Smith took to Instagram and shared a string of pictures, where he is seen having a conversation with Batiste.
Renowned TV trailblazer Norman Lear bids farewell at the age of 101, leaving behind an indelible legacy of groundbreaking television series that challenged societal norms. CBS News has confirmed the passing of Lear, who succumbed to natural causes at his Los Angeles residence on Tuesday, as stated by family spokesperson Lara Bergthold.
Lear’s illustrious career began in the post-war era, where he carved a niche for himself as a writer for both radio and television. However, it was in the 1970s that he truly left an indelible mark, introducing a series of hit shows that not only captivated audiences but also shattered taboos in broadcast entertainment, helping to shape the cultural landscape of a generation.
Among his most influential creations was “All in the Family,” which made its debut on CBS in 1971. The show starred Carroll O’Connor as the outspoken, working-class figurehead, Archie Bunker, whose narrow-minded views clashed with the evolving social fabric. Archie’s confrontations with his liberal son-in-law, Michael (played by Rob Reiner), became emblematic of the societal tensions of the time. Jean Stapleton portrayed Archie’s compassionate wife, Edith, who attempted to maintain harmony within the family.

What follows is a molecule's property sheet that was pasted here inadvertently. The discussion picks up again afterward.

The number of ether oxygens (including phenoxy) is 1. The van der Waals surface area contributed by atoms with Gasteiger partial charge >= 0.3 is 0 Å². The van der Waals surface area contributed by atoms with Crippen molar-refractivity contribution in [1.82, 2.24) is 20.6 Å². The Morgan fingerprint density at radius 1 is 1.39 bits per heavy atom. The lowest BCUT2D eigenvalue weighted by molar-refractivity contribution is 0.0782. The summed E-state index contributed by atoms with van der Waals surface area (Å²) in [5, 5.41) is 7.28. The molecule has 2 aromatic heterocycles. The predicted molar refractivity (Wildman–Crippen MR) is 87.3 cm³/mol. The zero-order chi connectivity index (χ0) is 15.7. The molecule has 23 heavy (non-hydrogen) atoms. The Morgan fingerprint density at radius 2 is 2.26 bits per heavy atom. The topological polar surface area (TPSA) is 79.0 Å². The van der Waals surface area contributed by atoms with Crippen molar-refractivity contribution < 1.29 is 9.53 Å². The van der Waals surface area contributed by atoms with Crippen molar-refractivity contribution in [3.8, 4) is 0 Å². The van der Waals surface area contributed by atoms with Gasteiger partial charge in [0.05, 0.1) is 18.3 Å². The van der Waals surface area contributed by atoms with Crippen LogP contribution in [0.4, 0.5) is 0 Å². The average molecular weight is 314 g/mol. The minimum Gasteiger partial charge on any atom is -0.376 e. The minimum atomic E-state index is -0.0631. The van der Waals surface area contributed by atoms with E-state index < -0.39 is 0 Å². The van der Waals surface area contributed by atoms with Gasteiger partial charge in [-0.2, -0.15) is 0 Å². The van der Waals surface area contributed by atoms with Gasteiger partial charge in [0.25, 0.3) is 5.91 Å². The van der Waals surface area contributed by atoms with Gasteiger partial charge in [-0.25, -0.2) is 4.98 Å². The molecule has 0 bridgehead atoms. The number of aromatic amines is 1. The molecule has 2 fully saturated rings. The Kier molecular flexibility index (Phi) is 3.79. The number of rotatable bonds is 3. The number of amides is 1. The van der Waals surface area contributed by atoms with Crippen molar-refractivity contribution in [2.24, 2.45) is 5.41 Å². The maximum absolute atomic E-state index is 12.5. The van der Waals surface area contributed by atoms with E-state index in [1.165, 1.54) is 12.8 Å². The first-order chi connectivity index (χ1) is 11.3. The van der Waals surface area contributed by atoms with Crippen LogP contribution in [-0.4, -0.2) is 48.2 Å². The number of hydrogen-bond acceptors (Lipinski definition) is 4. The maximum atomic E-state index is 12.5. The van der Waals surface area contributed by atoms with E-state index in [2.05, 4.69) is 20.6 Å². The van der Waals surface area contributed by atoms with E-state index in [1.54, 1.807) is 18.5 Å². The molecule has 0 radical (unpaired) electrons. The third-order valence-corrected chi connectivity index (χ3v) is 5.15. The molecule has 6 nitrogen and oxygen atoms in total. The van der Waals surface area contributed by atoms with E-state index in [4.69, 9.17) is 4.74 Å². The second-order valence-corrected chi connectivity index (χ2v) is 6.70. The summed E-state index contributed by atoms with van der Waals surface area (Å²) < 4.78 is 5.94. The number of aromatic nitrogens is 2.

In a poignant tribute, President Biden acknowledged Lear’s transformative impact on American culture. Describing him as a “trailblazing force,” Biden emphasized Lear’s courage, conscience, and humor that redefined television. Lear’s shows fearlessly addressed an array of societal issues, including racism, class disparities, divorce, and abortion, as well as more nuanced topics like menopause, homosexuality, and religion.
Biden highlighted Lear’s unwavering commitment to tackling tough subjects, capturing the inherent grace and dignity in people’s lives. Throughout decades of political advocacy, Norman Lear championed causes such as free speech, a woman’s right to choose, environmental concerns, and voting rights.
Norman Lear’s departure marks the end of an era, but his pioneering spirit and contributions to television will undoubtedly endure, continuing to inspire future storytellers and creators to explore the uncharted territories of societal discourse with courage, conscience, and humor.